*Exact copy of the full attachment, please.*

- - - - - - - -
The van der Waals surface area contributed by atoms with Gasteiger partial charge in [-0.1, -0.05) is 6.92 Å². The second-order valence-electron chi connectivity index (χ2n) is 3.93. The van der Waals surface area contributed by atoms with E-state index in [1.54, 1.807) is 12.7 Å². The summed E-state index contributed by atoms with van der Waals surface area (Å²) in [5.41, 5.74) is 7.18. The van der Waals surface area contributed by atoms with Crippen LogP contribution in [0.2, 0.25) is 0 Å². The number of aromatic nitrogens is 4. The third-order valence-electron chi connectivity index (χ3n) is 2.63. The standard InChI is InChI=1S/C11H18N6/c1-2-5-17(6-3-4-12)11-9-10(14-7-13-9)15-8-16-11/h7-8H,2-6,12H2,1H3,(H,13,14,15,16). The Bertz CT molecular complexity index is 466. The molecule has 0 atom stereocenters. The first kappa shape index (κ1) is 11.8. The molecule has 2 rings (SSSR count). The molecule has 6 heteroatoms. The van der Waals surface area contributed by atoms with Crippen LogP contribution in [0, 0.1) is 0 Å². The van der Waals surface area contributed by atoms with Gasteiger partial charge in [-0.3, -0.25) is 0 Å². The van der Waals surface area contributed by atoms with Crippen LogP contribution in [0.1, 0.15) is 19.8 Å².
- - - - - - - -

The van der Waals surface area contributed by atoms with Gasteiger partial charge in [-0.1, -0.05) is 6.92 Å². The second-order valence-electron chi connectivity index (χ2n) is 3.93. The van der Waals surface area contributed by atoms with E-state index in [1.54, 1.807) is 12.7 Å². The summed E-state index contributed by atoms with van der Waals surface area (Å²) in [5.41, 5.74) is 7.18. The van der Waals surface area contributed by atoms with Crippen LogP contribution in [0.2, 0.25) is 0 Å². The number of aromatic nitrogens is 4. The third-order valence-electron chi connectivity index (χ3n) is 2.63. The standard InChI is InChI=1S/C11H18N6/c1-2-5-17(6-3-4-12)11-9-10(14-7-13-9)15-8-16-11/h7-8H,2-6,12H2,1H3,(H,13,14,15,16). The Bertz CT molecular complexity index is 466. The molecule has 0 atom stereocenters. The first kappa shape index (κ1) is 11.8. The molecule has 2 rings (SSSR count). The molecule has 6 heteroatoms. The van der Waals surface area contributed by atoms with Crippen LogP contribution in [0, 0.1) is 0 Å². The van der Waals surface area contributed by atoms with Gasteiger partial charge in [-0.3, -0.25) is 0 Å². The van der Waals surface area contributed by atoms with Crippen LogP contribution in [0.1, 0.15) is 19.8 Å².